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Interactivity and politics: Why games have more potential to be part of political discussion than other media

Games are a medium with a great number of depictions of violence. They are also placed under disproportionate levels of scrutiny compared to other media. One fallacy is the persistence of the stereotype that children are the core audience of games, which is statistically inaccurate. Secondly, there is the idea that interactivity creates a higher level of sympathy or possibility of psychological desensitisation to immoral acts.

The Australian Classification Board (ACB) required that a certain weapon be removed from Saints Row IV because it involved a depiction of sexual assault. In its media release, the ACB indicated that it refused classification to that version of the game because it included ‘interactive, visual depictions of implied sexual violence which are not justified by context’. The act portrayed in the game was undeniably sexual assault and did violate Australia’s established laws regarding decency. However, the fact that the ACB lists the interactivity element as one adding to the justification of refusing classification tells of a predisposition against interactive media.

The idea that ‘playing’ as the character committing these acts makes one more likely to be affected by it on a psychological level lacks empirical evidence and can be attributed to an understanding of the medium that is essentially mind over matter. That is, the player’s control over a player character is imaginary. Policy makers have allowed the marketing of games, as placing gamers in control, to influence their decision-making. In games, the animations are predetermined and speech pre-recorded. The absurd reality is that it is legal to watch footage of the same sequence online while holding a controller in one’s hands and pressing the buttons, which is essentially the same experience as playing the game. The only missing element is the (entirely self-aware) experience of choosing which pre-programmed act the game depicts. Choosing which violent movie to press the play button on is no different, and neither is acting in a fictionally violent film. Those who hold this bias towards games think that interactivity is what motivates their increased scrutiny towards games. Interactivity is not the mental basis for these decisions; the idea of the medium as being for children is. The political landscape is prejudicial about games not because they can be played, but, unconsciously, because of the traditional image of children sitting on the floor being warped by the horror.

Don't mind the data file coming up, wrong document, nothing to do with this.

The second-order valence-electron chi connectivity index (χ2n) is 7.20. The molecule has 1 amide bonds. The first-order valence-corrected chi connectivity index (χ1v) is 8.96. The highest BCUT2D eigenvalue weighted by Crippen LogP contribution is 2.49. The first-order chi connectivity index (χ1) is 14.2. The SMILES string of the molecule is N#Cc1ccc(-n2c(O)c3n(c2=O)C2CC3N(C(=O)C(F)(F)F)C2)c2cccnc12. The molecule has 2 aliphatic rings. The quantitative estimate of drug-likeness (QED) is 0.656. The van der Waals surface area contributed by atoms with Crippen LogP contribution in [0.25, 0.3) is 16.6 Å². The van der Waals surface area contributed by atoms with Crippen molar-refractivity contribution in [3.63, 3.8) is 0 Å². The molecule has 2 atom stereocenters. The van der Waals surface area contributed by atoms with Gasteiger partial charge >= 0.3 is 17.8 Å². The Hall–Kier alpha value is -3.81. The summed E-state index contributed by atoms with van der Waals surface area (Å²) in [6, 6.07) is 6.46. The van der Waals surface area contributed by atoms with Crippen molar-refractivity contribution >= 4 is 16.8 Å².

There is an unfortunate cognitive dissonance between this and the fact that games with adult content can and are subject to laws about their content. Politicians forget that the rules about violent games, like those about cigarettes, alcohol and violent films, usually fall to parents and guardians to uphold. In an environment in which this personal responsibility is often de-emphasised in favour of more exciting things, it is easy to see how the scapegoat is perpetuated.

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